Religious Humanism: What Was Old is New Again

Church Attendance Free Fall The Barna Group, a research group that keeps up with trends in religion, estimates that 48% of Millennials (born 1984-2002) are “post-Christian.” Forty-eight percent. “Post-Christian” means that they have heard of Christianity; know its claims; swim in its assumptions; and have little to no interest in it as a method for [Read More…]

Apocalypse: What Death Cults Really Want

The recent Atlantic article by Graeme Wood, “What Isis Really Wants,” examines the Isis phenomenon from the vantage point of apocalyptic movements. It’s an insightful article. I’m just a bit confused at the reaction. We’ve had apocalyptic thinking living in our midst here in the US for some time. I grew up Pentecostal. Now that’s [Read More…]

Greenery Without People: The Future of Post-Religious Community

I don’t get it about the natural world. Like, greenery, without people in it, is supposed to do what? ~Charles Smith   How to do religious community in a post-religious world . . . . As a senior minister in an urban congregation, it’s something I think about every day. For most urban North Americans, [Read More…]

Is Sex Necessary?

My colleagues in Unitarian Universalist ministry are blogging this month under the hashtag #SexUUality. Sex is a good topic for us liberal ministers. We have something important to say: that sex is fine, that pleasure is good, that consenting adults should be free to make their own decisions about what they do in private. We [Read More…]

How Do We Interact on the Cyber-Commons?

I bet I’m not the only one whose Facebook page is lighting up right now with people arguing about vacccines, President Obama’s comments about Christian extremism, and other current events. Though there’s always something, and my Minnesota location could bias me—I think it’s partly just February. Our media comes out of the East Coast, where [Read More…]

The Bigness of our Littleness: Humanism and Individualism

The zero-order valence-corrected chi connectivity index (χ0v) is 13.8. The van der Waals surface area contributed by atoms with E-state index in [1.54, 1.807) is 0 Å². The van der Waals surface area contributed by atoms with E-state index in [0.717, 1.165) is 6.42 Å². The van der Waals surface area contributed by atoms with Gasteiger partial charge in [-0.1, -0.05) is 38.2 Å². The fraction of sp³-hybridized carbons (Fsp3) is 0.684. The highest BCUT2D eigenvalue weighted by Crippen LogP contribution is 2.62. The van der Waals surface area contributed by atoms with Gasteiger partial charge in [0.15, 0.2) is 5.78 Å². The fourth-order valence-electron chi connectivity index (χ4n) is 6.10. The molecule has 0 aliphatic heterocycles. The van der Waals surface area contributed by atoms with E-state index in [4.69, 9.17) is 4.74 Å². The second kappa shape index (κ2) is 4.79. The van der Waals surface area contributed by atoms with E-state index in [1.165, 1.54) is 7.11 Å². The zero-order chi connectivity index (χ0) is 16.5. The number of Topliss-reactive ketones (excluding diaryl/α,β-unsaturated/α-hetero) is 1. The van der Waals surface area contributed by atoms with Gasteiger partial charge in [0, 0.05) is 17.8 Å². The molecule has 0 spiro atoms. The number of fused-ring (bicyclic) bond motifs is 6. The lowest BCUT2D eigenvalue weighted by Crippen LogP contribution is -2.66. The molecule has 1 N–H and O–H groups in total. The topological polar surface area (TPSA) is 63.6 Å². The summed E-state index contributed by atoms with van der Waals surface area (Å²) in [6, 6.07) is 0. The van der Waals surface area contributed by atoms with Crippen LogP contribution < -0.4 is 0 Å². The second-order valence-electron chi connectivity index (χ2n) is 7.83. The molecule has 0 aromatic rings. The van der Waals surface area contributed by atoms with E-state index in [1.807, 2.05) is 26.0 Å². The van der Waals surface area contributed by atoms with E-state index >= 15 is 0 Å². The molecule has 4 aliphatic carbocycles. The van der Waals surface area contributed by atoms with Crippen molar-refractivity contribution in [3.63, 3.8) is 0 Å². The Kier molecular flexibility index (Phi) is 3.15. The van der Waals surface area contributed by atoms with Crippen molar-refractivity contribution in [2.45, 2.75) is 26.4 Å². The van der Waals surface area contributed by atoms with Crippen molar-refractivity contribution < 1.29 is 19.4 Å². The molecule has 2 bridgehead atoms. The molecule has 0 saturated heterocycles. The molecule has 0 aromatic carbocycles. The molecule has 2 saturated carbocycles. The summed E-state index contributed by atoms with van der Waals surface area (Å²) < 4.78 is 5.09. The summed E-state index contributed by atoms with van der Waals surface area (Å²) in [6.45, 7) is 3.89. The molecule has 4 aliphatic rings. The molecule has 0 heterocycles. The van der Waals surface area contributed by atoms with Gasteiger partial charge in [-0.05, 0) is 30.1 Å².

Late in his life the philosopher Richard Rorty—well known to be an atheist—was asked by an interviewer if he could define “holy.” I suppose the interlocutor thought Rorty would be stumped by the question, or even perhaps show some sympathy for one religion or another. Rorty was not stumped by the question. He responded, [Read More…]

Selma: Death of a Meta-narrative

OK, I admit it—I love it when postmodernism calls it right. And the screeches and whines that have emanated over media since the film appeared are the sound of metanarratives dying. It was the French philosopher Jean-François Lyotard who postulated that the essence of postmodernism is “incredulity toward metanarratives.” A metanarrative is a big overarching myth [Read More…]

As the movement builds, let us remember

I learned in school that the Rev. Dr. Martin Luther King, Jr. had a dream. What I did not learn in school was that he had a vision and a clear sense of what it would take to get there. I was taught about how he worked to end racism, but not taught that he had [Read More…]

Covenant: Broken Promises, Dumb Ideas, and Ways Forward

Captain, We’re Out of Beer! When those adventurers we now call the Pilgrims realized they weren’t going to make it to Virginia on their beer supply, they did what most idealists do, they jumped ship. But first they wrote up a little agreement for themselves that nowadays we call the Mayflower Covenant. This was 1620. [Read More…]

Finding Home

This week I clicked the visitor tab of a congregation I do not know and found myself reading the story of a family’s first trip to this particular community. I read as they couldn’t find the church, doubted their GPS, and finally pulled into the parking lot; as they nervously entered, were welcomed and delighted in [Read More…]


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